"How are we going to take that stud out?" There's nothing left of the broken stump."
When you are dealing with machine repairs, you will be asked
this question sooner or later. The shipboard environment is especially noted for
its corrosive nature. Seawater and mild steel does not mix very well. The steel
becomes corroded very fast.
In many instances, what is left of the stud is just a narrow piece of steel sliver that crumbles when it is knocked. Threads in screw bolts get eaten away. Hexagonal bolt heads or nuts become rounded with corrosion. It's no easy task removing them. Even penetrating oil sprayed on them will not loosen them.
Sometimes, there is no choice, but to break the bolts. It might be the faster way. Sometimes forcing them to turn loose results in shearing them off.
Ships with apprentice Cadet Engineers, or junior ratings may encounter screw studs breaking due to over tightening. Tightening a bolt or nut is a skill that has to be learnt by experience. Inevitably, the learning experience results in bolt or studs breaking.
If there is still a stump left, then it might be easy to remove. Just a properly sized pipe wrench or a vice-grip plier may do the trick. A bit of penetrating oil and some sharp knocks with a hammer helps. Sometimes, a bit of heating with a gas flame helps to create some expansion and contraction in the threaded joints.
Sometimes, it does not help. The short stump becomes broken. What to do then?
A well-stocked ship may carry a set of screw extractors for this purpose. Basically, it is a set of 3 tapered tools with left-hand threads. The idea is to offer the tool a good grip on the broken stud while at the same time able to turn anticlockwise to remove the latter.
To remove a broken stud, the steps to take are as follows:
- Punch a depression at the center of the broken stud with a center punch.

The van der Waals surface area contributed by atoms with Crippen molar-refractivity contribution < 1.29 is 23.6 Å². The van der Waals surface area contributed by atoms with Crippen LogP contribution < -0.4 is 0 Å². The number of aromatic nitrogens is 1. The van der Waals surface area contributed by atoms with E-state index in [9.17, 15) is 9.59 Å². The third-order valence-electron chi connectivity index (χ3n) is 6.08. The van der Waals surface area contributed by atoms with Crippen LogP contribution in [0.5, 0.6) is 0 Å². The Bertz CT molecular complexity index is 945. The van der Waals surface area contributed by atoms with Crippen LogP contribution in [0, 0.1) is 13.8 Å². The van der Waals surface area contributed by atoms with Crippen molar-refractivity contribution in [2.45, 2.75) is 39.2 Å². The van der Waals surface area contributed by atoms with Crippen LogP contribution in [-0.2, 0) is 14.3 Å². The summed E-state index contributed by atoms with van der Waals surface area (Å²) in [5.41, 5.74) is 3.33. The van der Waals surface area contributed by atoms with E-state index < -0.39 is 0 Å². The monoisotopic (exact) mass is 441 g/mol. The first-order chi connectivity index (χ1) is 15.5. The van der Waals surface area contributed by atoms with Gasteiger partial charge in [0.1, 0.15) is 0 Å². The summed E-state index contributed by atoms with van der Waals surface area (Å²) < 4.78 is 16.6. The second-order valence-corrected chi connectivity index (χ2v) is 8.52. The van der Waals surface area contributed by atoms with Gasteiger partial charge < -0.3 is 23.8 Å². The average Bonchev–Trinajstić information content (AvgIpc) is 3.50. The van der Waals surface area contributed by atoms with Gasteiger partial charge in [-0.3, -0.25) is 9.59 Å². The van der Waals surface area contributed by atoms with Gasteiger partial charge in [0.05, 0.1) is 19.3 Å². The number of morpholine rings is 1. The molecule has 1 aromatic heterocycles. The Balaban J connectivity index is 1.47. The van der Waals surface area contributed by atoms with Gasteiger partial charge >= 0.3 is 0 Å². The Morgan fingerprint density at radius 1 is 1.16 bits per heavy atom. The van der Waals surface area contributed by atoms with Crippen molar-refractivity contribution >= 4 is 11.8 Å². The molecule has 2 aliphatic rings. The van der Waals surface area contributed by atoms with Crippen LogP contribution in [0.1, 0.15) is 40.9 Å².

- Select a drill bit, about half the size of the stud diameter, and together with a drilling machine, drill a hole in the center of the stud.
- Choose a screw extractor tool that can fit into the hole snugly. Turn it anticlockwise. You will find that the tool lodges itself tightly into the hole as you turn.
- You have now created an extra length of stud that can be turned using an ordinary wrench.
Why does it work? Remember the drilling of the hole? There is some clearance space for the stud to contract after the hole is drilled at the center. The heat from the drilling is also useful as a thermal stress agent. The extractor tool is made of hard steel and is able to dig into the softer mild steel studs. The particular design of the left-hand thread of the extractor makes it possible to get a good grip on the broken stud.
A well managed ship have stocks of special tools. CLICK HERE to look for special
tools. A Marine Engineer who signs-on a ship does not know whether there
are such tools on board the ship he is going to. It is wise to keep a set of screw extractors as a personal tool, just in case it's not there. It will save a lot of unnecessary misery when you are faced with broken studs!